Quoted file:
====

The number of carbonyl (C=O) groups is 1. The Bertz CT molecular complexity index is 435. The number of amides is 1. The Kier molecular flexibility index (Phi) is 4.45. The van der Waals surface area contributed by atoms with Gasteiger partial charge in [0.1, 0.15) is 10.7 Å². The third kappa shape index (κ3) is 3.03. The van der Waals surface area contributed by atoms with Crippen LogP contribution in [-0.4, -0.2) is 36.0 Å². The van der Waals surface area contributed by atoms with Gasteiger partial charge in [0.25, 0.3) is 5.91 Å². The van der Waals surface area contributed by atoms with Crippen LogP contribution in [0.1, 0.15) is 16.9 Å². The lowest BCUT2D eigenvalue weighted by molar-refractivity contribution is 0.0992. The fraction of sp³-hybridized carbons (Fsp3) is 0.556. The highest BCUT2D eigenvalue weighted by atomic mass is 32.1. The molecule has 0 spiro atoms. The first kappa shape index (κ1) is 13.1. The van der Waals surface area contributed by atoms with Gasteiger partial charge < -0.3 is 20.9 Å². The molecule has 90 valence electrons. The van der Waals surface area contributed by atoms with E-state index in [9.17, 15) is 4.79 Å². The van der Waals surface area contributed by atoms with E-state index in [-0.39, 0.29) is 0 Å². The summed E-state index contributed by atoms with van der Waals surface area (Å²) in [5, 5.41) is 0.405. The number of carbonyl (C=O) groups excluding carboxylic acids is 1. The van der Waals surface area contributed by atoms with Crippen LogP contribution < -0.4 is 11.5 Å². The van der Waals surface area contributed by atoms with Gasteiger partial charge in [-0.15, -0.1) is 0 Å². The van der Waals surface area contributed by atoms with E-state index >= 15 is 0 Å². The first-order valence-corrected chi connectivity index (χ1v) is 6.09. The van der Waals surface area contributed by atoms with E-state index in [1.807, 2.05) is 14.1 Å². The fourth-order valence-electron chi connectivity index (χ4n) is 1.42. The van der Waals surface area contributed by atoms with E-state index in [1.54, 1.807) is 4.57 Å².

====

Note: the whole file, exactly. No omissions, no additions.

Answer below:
The number of carbonyl (C=O) groups is 1. The Bertz CT molecular complexity index is 435. The number of amides is 1. The Kier molecular flexibility index (Phi) is 4.45. The van der Waals surface area contributed by atoms with Gasteiger partial charge in [0.1, 0.15) is 10.7 Å². The third kappa shape index (κ3) is 3.03. The van der Waals surface area contributed by atoms with Crippen LogP contribution in [-0.4, -0.2) is 36.0 Å². The van der Waals surface area contributed by atoms with Gasteiger partial charge in [0.25, 0.3) is 5.91 Å². The van der Waals surface area contributed by atoms with Crippen LogP contribution in [0.1, 0.15) is 16.9 Å². The lowest BCUT2D eigenvalue weighted by molar-refractivity contribution is 0.0992. The fraction of sp³-hybridized carbons (Fsp3) is 0.556. The highest BCUT2D eigenvalue weighted by atomic mass is 32.1. The molecule has 0 spiro atoms. The first kappa shape index (κ1) is 13.1. The van der Waals surface area contributed by atoms with Gasteiger partial charge < -0.3 is 20.9 Å². The molecule has 90 valence electrons. The van der Waals surface area contributed by atoms with E-state index in [9.17, 15) is 4.79 Å². The van der Waals surface area contributed by atoms with E-state index in [-0.39, 0.29) is 0 Å². The summed E-state index contributed by atoms with van der Waals surface area (Å²) in [5, 5.41) is 0.405. The number of carbonyl (C=O) groups excluding carboxylic acids is 1. The van der Waals surface area contributed by atoms with Crippen LogP contribution < -0.4 is 11.5 Å². The van der Waals surface area contributed by atoms with Gasteiger partial charge in [-0.15, -0.1) is 0 Å². The van der Waals surface area contributed by atoms with E-state index >= 15 is 0 Å². The first-order valence-corrected chi connectivity index (χ1v) is 6.09. The van der Waals surface area contributed by atoms with E-state index in [1.807, 2.05) is 14.1 Å². The fourth-order valence-electron chi connectivity index (χ4n) is 1.42. The van der Waals surface area contributed by atoms with E-state index in [1.54, 1.807) is 4.57 Å².